Of course, that would be a good thing:
A mutant bacterial enzyme that breaks down plastic bottles for recycling in hours has been created by scientists.
The enzyme, originally discovered in a compost heap of leaves, reduced the bottles to chemical building blocks that were then used to make high-quality new bottles. Existing recycling technologies usually produce plastic only good enough for clothing and carpets.
The company behind the breakthrough, Carbios, said it was aiming for industrial-scale recycling within five years. It has partnered with major companies including Pepsi and L’Oréal to accelerate development. Independent experts called the new enzyme a major advance…[snip]
…“It makes the possibility of true industrial-scale biological recycling of PET a possibility. This is a very large advance in terms of speed, efficiency and heat tolerance,” McGeehan said. “It represents a significant step forward for true circular recycling of PET and has the potential to reduce our reliance on oil, cut carbon emissions and energy use, and incentivise the collection and recycling of waste plastic.”
Scientists are also making progress in finding biological ways to break down other major types of plastic. In March, German researchers revealed a bug that feasts on toxic polyurethane, while earlier work has shown that wax moth larvae – usually bred as fish bait – can eat up polythene bags.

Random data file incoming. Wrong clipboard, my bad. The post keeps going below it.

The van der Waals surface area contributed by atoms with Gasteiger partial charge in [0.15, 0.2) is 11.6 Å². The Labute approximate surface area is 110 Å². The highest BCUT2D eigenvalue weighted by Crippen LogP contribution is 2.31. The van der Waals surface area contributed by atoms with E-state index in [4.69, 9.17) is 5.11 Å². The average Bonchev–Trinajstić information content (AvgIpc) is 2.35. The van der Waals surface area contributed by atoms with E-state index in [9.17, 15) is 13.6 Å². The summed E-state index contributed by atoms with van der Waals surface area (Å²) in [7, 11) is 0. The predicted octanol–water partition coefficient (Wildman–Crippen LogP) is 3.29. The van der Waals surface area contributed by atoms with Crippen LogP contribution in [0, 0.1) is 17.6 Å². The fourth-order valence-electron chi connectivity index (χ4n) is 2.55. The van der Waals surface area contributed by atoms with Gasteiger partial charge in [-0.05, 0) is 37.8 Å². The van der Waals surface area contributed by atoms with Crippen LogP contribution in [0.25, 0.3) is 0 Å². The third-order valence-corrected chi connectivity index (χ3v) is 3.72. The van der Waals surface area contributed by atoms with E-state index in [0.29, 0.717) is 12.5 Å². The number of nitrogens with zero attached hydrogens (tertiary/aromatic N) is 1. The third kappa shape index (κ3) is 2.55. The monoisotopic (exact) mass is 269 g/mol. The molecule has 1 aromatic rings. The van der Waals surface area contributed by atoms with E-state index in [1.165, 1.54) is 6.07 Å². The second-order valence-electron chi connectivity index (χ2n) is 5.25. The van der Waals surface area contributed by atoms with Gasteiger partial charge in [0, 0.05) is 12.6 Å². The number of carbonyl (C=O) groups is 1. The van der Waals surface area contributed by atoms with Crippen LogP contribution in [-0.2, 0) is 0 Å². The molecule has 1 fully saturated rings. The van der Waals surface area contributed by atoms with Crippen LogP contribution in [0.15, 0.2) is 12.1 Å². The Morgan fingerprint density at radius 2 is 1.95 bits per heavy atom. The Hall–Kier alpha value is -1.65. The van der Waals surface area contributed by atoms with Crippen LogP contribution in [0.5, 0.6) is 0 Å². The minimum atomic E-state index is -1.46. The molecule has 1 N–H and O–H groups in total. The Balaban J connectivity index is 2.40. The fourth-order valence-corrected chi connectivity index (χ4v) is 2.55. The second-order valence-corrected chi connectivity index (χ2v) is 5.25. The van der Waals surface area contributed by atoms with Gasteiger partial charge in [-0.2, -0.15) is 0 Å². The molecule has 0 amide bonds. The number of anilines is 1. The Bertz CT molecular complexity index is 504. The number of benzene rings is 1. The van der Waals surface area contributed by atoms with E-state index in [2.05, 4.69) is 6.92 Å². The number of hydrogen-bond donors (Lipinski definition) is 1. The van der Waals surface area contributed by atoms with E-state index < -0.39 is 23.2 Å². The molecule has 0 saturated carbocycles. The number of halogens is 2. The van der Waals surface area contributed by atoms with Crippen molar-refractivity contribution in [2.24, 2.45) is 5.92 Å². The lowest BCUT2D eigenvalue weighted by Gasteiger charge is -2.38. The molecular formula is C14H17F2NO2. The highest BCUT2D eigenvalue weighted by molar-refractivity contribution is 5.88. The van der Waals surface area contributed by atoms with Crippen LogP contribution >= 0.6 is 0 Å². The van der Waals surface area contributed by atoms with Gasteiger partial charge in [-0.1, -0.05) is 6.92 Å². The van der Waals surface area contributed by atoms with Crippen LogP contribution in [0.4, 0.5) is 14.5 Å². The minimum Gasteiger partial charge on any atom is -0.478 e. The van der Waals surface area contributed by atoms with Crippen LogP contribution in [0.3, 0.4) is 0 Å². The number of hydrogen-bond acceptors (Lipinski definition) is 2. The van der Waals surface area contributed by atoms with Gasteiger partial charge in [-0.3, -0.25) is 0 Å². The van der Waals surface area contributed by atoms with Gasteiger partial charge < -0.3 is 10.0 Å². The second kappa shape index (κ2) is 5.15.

But there is always a hitch:
Waste bottles also have to be ground up and heated before the enzyme is added, so the recycled PET will be more expensive than virgin plastic. But Martin Stephan, the deputy chief executive at Carbios, said existing lower-quality recycled plastic sells at a premium due to a shortage of supply.
And you can be sure as long as recycled plastic is more expensive to make (and buy) than virgin plastic, recycled plastic will struggle.
In fact, this is the sort of scientific discovery that reveals that there really are no technological silver bullets (and why breathless reporting on them is actually harmful). What really needs to happen is that governments need to take the initiative to re-price plastic, so that its cost better reflects the environmental impact it inflicts on our health and on the oceans, which will also make recycled plastic more competitive. If that happened, both manufacturers and consumers would get a lot more careful about making, marketing and using plastic.
Pricing social, health and environmental impacts into all sorts of products is the one silver bullet that really could change what is made, how it is made, and what is purchased, and start to slow the relentless pollution and destruction that results from rampant consumption and worshipping the God Of Convenience. That is the real breakthrough we should all demand.